Infrastructure investment group Innisfree this week emerged as the latest potential suitor, although Laing has also been tipped and Carillion has expressed interest. Amey hopes to raise £150m by selling its 11 PFI interests, even though the City consensus is that they are only worth half of that.
City sources say Amey is more inclined to sell to an investor such as Innisfree rather than a rival contractor – even if it means taking a lower price. This is because Amey, while wanting to get its cash out of its PFI stakes, also has one eye on the future.
The reason is that if the a firm like Innisfree buys the stakes, it will need Amey to handle the lucrative facilities management side of the contract. But if a firm such as Carillion, which has its own FM capability, was successful, Amey would be out on its ear.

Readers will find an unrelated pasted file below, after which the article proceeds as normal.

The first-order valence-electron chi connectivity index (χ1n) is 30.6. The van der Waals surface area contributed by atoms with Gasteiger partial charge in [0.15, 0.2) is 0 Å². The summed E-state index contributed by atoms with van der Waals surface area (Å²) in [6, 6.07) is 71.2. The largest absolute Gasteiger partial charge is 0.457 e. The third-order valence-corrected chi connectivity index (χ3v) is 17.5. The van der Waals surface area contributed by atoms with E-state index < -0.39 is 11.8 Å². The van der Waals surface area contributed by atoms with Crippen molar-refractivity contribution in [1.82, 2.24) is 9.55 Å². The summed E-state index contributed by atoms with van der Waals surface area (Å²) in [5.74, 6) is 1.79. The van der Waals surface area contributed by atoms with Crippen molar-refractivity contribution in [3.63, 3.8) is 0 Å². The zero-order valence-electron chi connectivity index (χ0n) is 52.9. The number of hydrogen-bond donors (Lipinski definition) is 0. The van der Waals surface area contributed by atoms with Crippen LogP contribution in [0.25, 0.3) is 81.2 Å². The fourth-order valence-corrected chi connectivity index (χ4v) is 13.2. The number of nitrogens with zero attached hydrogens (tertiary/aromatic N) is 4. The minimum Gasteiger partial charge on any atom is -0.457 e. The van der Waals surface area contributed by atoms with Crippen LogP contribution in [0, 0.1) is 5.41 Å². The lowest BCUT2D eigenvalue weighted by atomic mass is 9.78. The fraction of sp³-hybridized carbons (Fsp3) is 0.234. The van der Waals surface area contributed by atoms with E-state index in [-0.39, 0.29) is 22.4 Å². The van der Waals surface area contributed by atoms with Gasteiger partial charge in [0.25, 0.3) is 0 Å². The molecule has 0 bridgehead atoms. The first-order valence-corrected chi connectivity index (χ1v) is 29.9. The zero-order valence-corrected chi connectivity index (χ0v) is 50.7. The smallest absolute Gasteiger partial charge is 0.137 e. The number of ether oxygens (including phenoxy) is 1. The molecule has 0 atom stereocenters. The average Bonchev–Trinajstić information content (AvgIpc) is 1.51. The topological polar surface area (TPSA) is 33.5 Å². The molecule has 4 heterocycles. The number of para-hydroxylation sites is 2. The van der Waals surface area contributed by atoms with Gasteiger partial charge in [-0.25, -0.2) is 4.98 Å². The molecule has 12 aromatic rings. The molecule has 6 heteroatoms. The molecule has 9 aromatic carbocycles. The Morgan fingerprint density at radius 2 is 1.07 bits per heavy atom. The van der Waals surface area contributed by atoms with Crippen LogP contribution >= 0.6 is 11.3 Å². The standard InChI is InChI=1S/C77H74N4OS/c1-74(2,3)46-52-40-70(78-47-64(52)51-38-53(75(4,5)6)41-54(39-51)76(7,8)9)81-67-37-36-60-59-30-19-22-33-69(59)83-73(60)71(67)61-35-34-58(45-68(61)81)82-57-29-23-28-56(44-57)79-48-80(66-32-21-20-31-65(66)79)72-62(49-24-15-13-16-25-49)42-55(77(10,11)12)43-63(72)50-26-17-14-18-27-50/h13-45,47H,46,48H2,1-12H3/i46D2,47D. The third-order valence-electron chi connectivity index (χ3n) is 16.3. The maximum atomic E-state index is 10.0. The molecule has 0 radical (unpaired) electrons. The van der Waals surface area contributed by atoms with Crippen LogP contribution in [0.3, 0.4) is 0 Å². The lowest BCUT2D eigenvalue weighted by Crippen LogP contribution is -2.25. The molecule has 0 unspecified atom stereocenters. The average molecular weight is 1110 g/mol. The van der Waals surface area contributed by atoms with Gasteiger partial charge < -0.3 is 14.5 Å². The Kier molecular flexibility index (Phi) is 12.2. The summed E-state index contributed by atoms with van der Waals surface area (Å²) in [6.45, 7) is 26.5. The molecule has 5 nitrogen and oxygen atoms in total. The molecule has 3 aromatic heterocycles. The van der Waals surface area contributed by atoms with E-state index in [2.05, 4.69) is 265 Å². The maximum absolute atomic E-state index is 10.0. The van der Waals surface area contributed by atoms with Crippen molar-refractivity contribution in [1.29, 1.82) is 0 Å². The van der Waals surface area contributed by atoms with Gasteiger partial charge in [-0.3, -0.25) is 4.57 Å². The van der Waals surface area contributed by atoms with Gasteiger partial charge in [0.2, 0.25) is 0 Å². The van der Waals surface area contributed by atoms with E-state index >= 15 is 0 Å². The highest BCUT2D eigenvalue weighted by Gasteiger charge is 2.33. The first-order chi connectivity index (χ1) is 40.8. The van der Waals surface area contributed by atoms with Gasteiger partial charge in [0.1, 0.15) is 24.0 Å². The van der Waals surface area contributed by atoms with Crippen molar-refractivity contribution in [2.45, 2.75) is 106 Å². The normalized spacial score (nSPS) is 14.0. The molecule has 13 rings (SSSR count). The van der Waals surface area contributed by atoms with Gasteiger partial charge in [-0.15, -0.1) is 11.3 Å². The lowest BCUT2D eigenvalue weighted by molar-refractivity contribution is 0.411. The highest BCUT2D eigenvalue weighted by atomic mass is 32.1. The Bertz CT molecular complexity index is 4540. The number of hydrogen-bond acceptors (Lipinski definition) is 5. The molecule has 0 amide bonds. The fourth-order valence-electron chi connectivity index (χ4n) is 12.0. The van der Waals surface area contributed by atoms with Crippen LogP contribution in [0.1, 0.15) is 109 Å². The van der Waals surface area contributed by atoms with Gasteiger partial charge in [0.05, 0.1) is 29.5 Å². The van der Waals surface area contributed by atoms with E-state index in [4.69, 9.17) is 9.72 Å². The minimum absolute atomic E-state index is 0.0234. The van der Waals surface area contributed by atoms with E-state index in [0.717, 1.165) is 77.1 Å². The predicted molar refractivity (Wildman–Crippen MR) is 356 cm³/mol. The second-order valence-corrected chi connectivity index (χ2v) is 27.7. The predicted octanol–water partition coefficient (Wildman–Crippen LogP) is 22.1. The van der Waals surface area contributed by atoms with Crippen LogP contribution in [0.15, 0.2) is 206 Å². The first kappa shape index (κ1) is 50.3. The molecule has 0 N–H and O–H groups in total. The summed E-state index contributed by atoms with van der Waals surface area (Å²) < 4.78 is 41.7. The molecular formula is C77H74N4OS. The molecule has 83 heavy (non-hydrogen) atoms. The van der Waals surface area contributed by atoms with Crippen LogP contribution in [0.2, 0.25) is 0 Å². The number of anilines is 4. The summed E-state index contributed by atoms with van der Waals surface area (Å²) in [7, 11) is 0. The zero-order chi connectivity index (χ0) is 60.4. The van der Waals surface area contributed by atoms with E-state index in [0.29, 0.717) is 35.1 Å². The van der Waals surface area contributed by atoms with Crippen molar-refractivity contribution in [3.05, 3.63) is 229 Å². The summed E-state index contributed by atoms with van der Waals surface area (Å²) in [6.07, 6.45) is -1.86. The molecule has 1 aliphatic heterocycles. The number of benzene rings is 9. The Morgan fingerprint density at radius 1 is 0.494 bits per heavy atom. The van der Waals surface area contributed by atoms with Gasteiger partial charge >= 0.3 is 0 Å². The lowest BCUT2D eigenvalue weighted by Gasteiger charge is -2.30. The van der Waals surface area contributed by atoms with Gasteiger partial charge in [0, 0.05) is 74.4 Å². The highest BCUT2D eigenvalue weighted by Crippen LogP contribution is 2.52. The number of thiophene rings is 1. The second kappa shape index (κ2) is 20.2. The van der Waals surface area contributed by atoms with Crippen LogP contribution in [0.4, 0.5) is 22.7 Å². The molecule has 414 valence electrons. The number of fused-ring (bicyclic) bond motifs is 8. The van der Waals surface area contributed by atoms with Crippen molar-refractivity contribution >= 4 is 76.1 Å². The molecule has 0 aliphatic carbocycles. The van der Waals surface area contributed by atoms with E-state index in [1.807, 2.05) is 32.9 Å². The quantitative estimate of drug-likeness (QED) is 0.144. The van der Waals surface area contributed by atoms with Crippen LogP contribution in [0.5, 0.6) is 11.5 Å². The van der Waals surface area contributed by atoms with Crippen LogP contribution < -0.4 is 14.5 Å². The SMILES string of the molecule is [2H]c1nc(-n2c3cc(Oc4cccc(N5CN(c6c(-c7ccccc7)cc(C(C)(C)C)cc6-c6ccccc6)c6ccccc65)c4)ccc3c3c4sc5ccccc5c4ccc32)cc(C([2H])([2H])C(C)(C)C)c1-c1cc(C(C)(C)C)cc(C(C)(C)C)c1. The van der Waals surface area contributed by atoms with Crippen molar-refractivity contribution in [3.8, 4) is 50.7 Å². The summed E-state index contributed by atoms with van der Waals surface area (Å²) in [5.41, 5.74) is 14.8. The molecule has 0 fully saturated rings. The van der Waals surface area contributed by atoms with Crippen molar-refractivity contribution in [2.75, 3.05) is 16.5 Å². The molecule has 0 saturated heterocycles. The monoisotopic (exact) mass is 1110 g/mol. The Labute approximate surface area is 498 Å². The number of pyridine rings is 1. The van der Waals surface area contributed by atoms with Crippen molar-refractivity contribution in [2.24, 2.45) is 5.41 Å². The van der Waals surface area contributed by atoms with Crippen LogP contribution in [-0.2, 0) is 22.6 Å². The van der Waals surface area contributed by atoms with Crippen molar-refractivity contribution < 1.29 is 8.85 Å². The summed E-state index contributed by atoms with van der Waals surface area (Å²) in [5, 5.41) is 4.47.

"Innisfree may be interested, but the stakes will be more valuable to a trade buyer who can do the FM itself. Of course, Amey doesn't want that," said one stock watcher.
Amey's share price dropped 10% last week as investors' concerns about the business deepened despite its sale.